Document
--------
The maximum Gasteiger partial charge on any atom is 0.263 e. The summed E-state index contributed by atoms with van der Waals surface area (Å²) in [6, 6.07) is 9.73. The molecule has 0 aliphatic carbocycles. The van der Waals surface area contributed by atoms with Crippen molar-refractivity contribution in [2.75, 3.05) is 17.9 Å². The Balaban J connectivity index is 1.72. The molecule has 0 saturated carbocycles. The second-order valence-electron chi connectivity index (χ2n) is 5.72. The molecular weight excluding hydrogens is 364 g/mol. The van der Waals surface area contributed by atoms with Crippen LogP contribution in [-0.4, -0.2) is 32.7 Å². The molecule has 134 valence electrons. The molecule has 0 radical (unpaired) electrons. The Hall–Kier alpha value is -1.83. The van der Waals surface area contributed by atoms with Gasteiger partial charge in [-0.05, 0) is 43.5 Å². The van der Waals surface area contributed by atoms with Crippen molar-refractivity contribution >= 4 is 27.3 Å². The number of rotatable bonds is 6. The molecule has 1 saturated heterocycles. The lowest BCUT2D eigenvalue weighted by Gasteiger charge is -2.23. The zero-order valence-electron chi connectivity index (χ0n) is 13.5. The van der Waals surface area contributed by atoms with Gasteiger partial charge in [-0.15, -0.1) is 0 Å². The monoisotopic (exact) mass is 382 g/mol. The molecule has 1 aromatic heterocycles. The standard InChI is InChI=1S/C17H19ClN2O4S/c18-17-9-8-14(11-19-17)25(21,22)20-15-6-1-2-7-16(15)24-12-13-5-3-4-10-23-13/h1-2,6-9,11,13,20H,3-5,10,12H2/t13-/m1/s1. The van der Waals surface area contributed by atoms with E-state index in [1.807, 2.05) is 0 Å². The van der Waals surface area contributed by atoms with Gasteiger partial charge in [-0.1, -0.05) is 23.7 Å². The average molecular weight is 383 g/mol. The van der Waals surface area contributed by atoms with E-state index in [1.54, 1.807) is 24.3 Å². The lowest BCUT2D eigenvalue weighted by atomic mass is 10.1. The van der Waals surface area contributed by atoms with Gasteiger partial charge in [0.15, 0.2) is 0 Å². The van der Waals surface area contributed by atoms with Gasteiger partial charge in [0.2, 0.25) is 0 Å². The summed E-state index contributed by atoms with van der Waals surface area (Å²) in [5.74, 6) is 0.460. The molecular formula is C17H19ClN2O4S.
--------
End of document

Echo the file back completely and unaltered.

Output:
The maximum Gasteiger partial charge on any atom is 0.263 e. The summed E-state index contributed by atoms with van der Waals surface area (Å²) in [6, 6.07) is 9.73. The molecule has 0 aliphatic carbocycles. The van der Waals surface area contributed by atoms with Crippen molar-refractivity contribution in [2.75, 3.05) is 17.9 Å². The Balaban J connectivity index is 1.72. The molecule has 0 saturated carbocycles. The second-order valence-electron chi connectivity index (χ2n) is 5.72. The molecular weight excluding hydrogens is 364 g/mol. The van der Waals surface area contributed by atoms with Crippen LogP contribution in [-0.4, -0.2) is 32.7 Å². The molecule has 134 valence electrons. The molecule has 0 radical (unpaired) electrons. The Hall–Kier alpha value is -1.83. The van der Waals surface area contributed by atoms with Gasteiger partial charge in [-0.05, 0) is 43.5 Å². The van der Waals surface area contributed by atoms with Crippen molar-refractivity contribution >= 4 is 27.3 Å². The number of rotatable bonds is 6. The molecule has 1 saturated heterocycles. The lowest BCUT2D eigenvalue weighted by Gasteiger charge is -2.23. The zero-order valence-electron chi connectivity index (χ0n) is 13.5. The van der Waals surface area contributed by atoms with Gasteiger partial charge in [-0.15, -0.1) is 0 Å². The monoisotopic (exact) mass is 382 g/mol. The molecule has 1 aromatic heterocycles. The standard InChI is InChI=1S/C17H19ClN2O4S/c18-17-9-8-14(11-19-17)25(21,22)20-15-6-1-2-7-16(15)24-12-13-5-3-4-10-23-13/h1-2,6-9,11,13,20H,3-5,10,12H2/t13-/m1/s1. The van der Waals surface area contributed by atoms with E-state index in [1.807, 2.05) is 0 Å². The van der Waals surface area contributed by atoms with Gasteiger partial charge in [-0.1, -0.05) is 23.7 Å². The average molecular weight is 383 g/mol. The van der Waals surface area contributed by atoms with E-state index in [1.54, 1.807) is 24.3 Å². The lowest BCUT2D eigenvalue weighted by atomic mass is 10.1. The van der Waals surface area contributed by atoms with Gasteiger partial charge in [0.15, 0.2) is 0 Å². The van der Waals surface area contributed by atoms with Gasteiger partial charge in [0.2, 0.25) is 0 Å². The summed E-state index contributed by atoms with van der Waals surface area (Å²) in [5.74, 6) is 0.460. The molecular formula is C17H19ClN2O4S.